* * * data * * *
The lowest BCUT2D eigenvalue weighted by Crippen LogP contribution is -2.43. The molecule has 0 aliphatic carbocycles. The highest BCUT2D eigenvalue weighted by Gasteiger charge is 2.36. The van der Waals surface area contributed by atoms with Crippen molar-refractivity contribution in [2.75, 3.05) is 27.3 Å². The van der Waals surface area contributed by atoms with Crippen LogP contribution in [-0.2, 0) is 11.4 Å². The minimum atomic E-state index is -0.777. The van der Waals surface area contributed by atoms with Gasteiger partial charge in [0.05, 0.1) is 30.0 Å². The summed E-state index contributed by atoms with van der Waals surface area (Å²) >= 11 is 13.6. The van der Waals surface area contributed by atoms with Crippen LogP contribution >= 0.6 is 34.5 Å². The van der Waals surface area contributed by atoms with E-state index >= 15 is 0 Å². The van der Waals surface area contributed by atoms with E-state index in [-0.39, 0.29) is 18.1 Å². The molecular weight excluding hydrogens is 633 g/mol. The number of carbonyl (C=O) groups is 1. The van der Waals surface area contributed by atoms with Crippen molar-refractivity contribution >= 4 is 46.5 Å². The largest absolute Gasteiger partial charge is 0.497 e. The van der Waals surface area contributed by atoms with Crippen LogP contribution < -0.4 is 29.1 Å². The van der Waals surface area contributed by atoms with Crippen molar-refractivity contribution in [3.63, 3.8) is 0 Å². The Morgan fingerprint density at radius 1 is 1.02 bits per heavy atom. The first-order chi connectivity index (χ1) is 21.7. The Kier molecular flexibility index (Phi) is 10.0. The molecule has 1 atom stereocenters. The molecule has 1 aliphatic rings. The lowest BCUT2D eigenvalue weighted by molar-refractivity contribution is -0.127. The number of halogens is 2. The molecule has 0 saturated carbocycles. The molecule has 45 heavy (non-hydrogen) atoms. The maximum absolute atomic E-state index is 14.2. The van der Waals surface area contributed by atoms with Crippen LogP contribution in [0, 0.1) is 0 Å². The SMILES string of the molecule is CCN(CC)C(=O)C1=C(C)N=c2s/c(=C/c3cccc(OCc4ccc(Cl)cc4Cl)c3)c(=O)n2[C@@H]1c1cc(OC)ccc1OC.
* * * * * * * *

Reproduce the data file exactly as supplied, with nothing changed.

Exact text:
The lowest BCUT2D eigenvalue weighted by Crippen LogP contribution is -2.43. The molecule has 0 aliphatic carbocycles. The highest BCUT2D eigenvalue weighted by Gasteiger charge is 2.36. The van der Waals surface area contributed by atoms with Crippen molar-refractivity contribution in [2.75, 3.05) is 27.3 Å². The van der Waals surface area contributed by atoms with Crippen LogP contribution in [-0.2, 0) is 11.4 Å². The minimum atomic E-state index is -0.777. The van der Waals surface area contributed by atoms with Gasteiger partial charge in [0.05, 0.1) is 30.0 Å². The summed E-state index contributed by atoms with van der Waals surface area (Å²) >= 11 is 13.6. The van der Waals surface area contributed by atoms with Crippen LogP contribution >= 0.6 is 34.5 Å². The van der Waals surface area contributed by atoms with E-state index >= 15 is 0 Å². The van der Waals surface area contributed by atoms with E-state index in [-0.39, 0.29) is 18.1 Å². The molecular weight excluding hydrogens is 633 g/mol. The number of carbonyl (C=O) groups is 1. The van der Waals surface area contributed by atoms with Crippen molar-refractivity contribution >= 4 is 46.5 Å². The largest absolute Gasteiger partial charge is 0.497 e. The van der Waals surface area contributed by atoms with Crippen LogP contribution < -0.4 is 29.1 Å². The van der Waals surface area contributed by atoms with Crippen molar-refractivity contribution in [3.63, 3.8) is 0 Å². The Morgan fingerprint density at radius 1 is 1.02 bits per heavy atom. The first-order chi connectivity index (χ1) is 21.7. The Kier molecular flexibility index (Phi) is 10.0. The molecule has 1 atom stereocenters. The molecule has 1 aliphatic rings. The lowest BCUT2D eigenvalue weighted by molar-refractivity contribution is -0.127. The number of halogens is 2. The molecule has 0 saturated carbocycles. The molecule has 45 heavy (non-hydrogen) atoms. The maximum absolute atomic E-state index is 14.2. The van der Waals surface area contributed by atoms with Crippen LogP contribution in [0, 0.1) is 0 Å². The SMILES string of the molecule is CCN(CC)C(=O)C1=C(C)N=c2s/c(=C/c3cccc(OCc4ccc(Cl)cc4Cl)c3)c(=O)n2[C@@H]1c1cc(OC)ccc1OC.